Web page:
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Cluster

M103, Open Cluster in Cassiopeia

Target Type R. A. Dec. Constellation Magnitude Size M103 (NGC 581) Open Cluster 01h 33m 23s +60° 39′ 00″ Cassiopeia +7.40 5.0 arcmin Overview M103 is the last object from the original catalog of objects compiled by Charles Messier. It is a small star cluster easily located near Ruchbar, one of the bright stars forming […]

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M34, Open Cluster in Perseus

Target Type R. A. Dec. Constellation Magnitude Size M34 (NGC 1039) Open Cluster 02h 42m 05s +42° 45′ 14″ Persius +5.2 35.0 arcmin Overview M34 was discovered by Charles Messier and included in his infamous catalog in 1764, although we have good reason to believe that the Italian astronomer Giovanni Battista Hodierna actually made note

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M104, Sombrero Galaxy in Virgo

Target Type R. A. Dec. Constellation Magnitude Size M104 (NGC 4594) Spiral Galaxy 12h 39m 59s -11° 37′ 23″ Virgo +8.12 8.4×4.9 arcmin Overview Pierre Mechain discovered this wonderful galaxy in 1767. Messier included it in his observation notes but didn’t add it to his catalog. That was done by Camille Flammarion who discovered Messier’s

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M5, Globular Cluster in Serpens

Target Type R.A. Dec. Constellation Magnitude Size M5 (NGC 5904) Globular Cluster 15h 18m 33s +02° 04′ 52″ Serpens 5.65 23 arcmin Overview This stunning, bright cluster is just about visible to the naked eye under perfect dark sky conditions. It was easier to see before the days of rampant light pollution and was discovered

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M13, The Great Hercules Cluster

Target Type R. A. Dec. Constellation Magnitude Size M13 (NGC 6205) Globular Cluster 16h 41m 41s +36° 27′ 36″ Hercules 5.8 20.0 arcmins Overview The Hercules cluster, the 13th object in the Messier catalog, is an easy to locate, rich cluster in the constellation of Hercules. It’s located in a sparsely populated area of sky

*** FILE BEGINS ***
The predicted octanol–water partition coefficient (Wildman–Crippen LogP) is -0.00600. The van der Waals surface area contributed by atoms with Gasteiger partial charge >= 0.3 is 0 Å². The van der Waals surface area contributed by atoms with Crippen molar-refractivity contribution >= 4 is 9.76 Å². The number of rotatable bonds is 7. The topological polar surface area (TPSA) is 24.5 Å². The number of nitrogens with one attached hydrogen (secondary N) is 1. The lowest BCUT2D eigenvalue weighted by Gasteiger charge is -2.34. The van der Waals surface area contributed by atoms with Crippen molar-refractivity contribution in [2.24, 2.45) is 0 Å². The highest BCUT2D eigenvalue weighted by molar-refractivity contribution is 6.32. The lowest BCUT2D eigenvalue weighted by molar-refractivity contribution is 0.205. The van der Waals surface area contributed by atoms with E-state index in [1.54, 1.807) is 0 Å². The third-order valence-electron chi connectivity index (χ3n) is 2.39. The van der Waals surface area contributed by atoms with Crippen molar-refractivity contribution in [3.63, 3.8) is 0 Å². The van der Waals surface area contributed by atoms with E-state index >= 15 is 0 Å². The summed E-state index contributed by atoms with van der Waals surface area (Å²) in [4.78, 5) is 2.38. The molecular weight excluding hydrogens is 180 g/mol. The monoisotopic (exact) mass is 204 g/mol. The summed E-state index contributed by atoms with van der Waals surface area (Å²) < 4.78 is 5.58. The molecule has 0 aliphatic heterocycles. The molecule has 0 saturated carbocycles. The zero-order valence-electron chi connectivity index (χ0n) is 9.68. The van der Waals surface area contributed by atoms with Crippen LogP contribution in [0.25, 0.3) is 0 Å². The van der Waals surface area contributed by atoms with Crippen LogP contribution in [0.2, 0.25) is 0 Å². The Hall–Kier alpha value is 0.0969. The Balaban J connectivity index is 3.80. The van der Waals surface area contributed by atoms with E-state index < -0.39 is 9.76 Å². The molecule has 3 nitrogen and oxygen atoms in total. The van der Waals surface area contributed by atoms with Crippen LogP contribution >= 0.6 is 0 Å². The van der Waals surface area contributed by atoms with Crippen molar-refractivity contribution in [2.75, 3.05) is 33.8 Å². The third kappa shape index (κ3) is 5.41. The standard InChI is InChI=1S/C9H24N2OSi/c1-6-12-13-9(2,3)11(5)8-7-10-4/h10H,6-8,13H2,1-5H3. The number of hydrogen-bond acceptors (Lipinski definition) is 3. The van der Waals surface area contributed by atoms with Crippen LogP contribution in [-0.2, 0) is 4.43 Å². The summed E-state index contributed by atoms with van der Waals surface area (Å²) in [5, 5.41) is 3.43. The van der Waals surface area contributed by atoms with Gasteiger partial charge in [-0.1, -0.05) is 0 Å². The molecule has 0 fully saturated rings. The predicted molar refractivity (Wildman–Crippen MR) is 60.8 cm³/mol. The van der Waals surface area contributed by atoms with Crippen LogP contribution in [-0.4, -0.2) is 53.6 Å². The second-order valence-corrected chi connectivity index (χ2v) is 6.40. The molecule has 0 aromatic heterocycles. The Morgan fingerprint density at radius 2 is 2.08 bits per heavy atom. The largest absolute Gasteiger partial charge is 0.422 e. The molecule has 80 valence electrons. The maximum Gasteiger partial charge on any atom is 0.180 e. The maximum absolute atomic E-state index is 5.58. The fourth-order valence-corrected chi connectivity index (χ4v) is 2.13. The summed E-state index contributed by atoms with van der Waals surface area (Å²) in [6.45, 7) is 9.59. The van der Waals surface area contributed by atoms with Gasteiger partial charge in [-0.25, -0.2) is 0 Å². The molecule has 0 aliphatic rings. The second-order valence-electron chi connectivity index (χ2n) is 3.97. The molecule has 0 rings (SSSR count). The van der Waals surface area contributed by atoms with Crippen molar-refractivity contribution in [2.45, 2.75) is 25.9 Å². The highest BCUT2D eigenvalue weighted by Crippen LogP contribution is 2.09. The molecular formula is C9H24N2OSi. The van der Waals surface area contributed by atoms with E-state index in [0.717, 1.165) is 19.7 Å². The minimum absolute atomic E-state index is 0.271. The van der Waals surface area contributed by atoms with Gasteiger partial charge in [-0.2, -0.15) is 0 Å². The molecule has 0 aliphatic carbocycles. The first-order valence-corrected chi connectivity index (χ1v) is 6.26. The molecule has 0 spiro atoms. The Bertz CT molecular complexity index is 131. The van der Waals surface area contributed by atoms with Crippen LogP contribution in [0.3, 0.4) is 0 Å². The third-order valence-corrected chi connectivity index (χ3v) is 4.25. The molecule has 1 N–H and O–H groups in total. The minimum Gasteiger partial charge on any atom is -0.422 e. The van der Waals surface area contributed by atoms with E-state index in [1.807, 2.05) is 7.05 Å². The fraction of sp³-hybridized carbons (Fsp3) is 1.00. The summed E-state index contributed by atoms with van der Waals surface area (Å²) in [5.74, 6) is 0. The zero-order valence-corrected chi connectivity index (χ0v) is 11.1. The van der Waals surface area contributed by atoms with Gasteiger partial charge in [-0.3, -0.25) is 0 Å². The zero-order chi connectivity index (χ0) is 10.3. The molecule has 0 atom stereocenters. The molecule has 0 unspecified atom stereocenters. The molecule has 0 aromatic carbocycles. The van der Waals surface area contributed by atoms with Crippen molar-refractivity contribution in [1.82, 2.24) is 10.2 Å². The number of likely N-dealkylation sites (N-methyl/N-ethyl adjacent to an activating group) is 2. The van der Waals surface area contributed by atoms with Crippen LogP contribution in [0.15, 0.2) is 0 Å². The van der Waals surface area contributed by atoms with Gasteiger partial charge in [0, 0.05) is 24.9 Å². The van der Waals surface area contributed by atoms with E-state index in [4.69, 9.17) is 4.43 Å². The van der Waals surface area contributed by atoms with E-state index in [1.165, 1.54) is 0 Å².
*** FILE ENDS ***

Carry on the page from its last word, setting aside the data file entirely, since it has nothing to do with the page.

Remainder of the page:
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M80, Globular Cluster in Scorpius

Target Type R. A. Dec. Constellation Magnitude Size M80 (NGC 6093) Globular Cluster 16h 17m 02s -22° 58′ 34″ Scorpius +7.3 10.0 arcmin Overview This bright, big, dense cluster was discovered by Charles Messier in January 1781. As with so many of his cluster discoveries, Messier believed that M80 was a ‘nebula without a star’

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M72, Globular Cluster in Aquarius

Target Type R. A. Dec. Constellation Magnitude Size M72 (NGC 6981) Globular Cluster 20h 53m 28s -12° 32′ 14″ Aquarius +9.8 6.6 arcmin Overview The 72nd entry in Messier’s catalog is the faintest of all the globular clusters listed. Just six arcminutes wide and shining fainter than magnitude 9, this is an easy object to

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M46, Open Cluster in Puppis

Target Type R. A. Dec. Constellation Magnitude Size M46 (NGC 2437) Open Cluster 07h 41m 46s -14° 48′ 00″ Puppis +6.09 20.0 arcmins Overview This open cluster in the anonymous constellation of Puppis was discovered by Charles Messier himself in February 1771. It is only 1.5° away from M47 but has quite a different character. With

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M15, Globular Cluster in Pegasus

Target Type R. A. Dec. Constellation Magnitude Size M15 (NGC 7078) Globular Cluster 21h 29m 58s +12° 10′ 01″ Pegasus +6.19 18.0 arcmin Overview Jean-Dominique Maraldi discovered M15 in 1746. Messier himself observed it in June 1764 and added it as the fifteenth object in his catalog. This relatively bright globular is easily visible in

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